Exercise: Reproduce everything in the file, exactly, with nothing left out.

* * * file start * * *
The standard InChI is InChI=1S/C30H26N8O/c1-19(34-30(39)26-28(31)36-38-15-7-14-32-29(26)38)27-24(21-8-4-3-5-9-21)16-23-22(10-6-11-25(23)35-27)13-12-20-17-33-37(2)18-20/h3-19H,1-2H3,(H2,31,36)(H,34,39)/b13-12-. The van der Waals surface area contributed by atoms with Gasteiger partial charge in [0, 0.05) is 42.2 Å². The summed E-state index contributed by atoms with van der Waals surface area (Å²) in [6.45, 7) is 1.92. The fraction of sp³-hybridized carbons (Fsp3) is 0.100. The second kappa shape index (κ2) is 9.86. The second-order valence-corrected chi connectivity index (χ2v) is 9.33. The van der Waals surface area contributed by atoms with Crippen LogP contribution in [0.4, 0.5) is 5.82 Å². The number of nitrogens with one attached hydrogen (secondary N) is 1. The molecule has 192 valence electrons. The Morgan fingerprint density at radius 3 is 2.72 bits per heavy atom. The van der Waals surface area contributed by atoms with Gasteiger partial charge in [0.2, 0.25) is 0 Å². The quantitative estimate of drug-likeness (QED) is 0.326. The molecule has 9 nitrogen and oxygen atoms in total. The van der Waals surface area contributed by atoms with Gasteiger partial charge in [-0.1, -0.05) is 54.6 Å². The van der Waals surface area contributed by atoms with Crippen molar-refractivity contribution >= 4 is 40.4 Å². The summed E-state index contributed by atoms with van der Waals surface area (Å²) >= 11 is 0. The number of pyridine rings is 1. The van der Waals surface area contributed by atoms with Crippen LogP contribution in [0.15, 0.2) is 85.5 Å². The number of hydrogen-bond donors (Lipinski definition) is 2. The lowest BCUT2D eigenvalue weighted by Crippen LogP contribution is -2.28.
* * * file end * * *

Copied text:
The standard InChI is InChI=1S/C30H26N8O/c1-19(34-30(39)26-28(31)36-38-15-7-14-32-29(26)38)27-24(21-8-4-3-5-9-21)16-23-22(10-6-11-25(23)35-27)13-12-20-17-33-37(2)18-20/h3-19H,1-2H3,(H2,31,36)(H,34,39)/b13-12-. The van der Waals surface area contributed by atoms with Gasteiger partial charge in [0, 0.05) is 42.2 Å². The summed E-state index contributed by atoms with van der Waals surface area (Å²) in [6.45, 7) is 1.92. The fraction of sp³-hybridized carbons (Fsp3) is 0.100. The second kappa shape index (κ2) is 9.86. The second-order valence-corrected chi connectivity index (χ2v) is 9.33. The van der Waals surface area contributed by atoms with Crippen LogP contribution in [0.4, 0.5) is 5.82 Å². The number of nitrogens with one attached hydrogen (secondary N) is 1. The molecule has 192 valence electrons. The Morgan fingerprint density at radius 3 is 2.72 bits per heavy atom. The van der Waals surface area contributed by atoms with Gasteiger partial charge in [0.2, 0.25) is 0 Å². The quantitative estimate of drug-likeness (QED) is 0.326. The molecule has 9 nitrogen and oxygen atoms in total. The van der Waals surface area contributed by atoms with Gasteiger partial charge in [-0.1, -0.05) is 54.6 Å². The van der Waals surface area contributed by atoms with Crippen molar-refractivity contribution >= 4 is 40.4 Å². The summed E-state index contributed by atoms with van der Waals surface area (Å²) >= 11 is 0. The number of pyridine rings is 1. The van der Waals surface area contributed by atoms with Crippen LogP contribution in [0.15, 0.2) is 85.5 Å². The number of hydrogen-bond donors (Lipinski definition) is 2. The lowest BCUT2D eigenvalue weighted by Crippen LogP contribution is -2.28.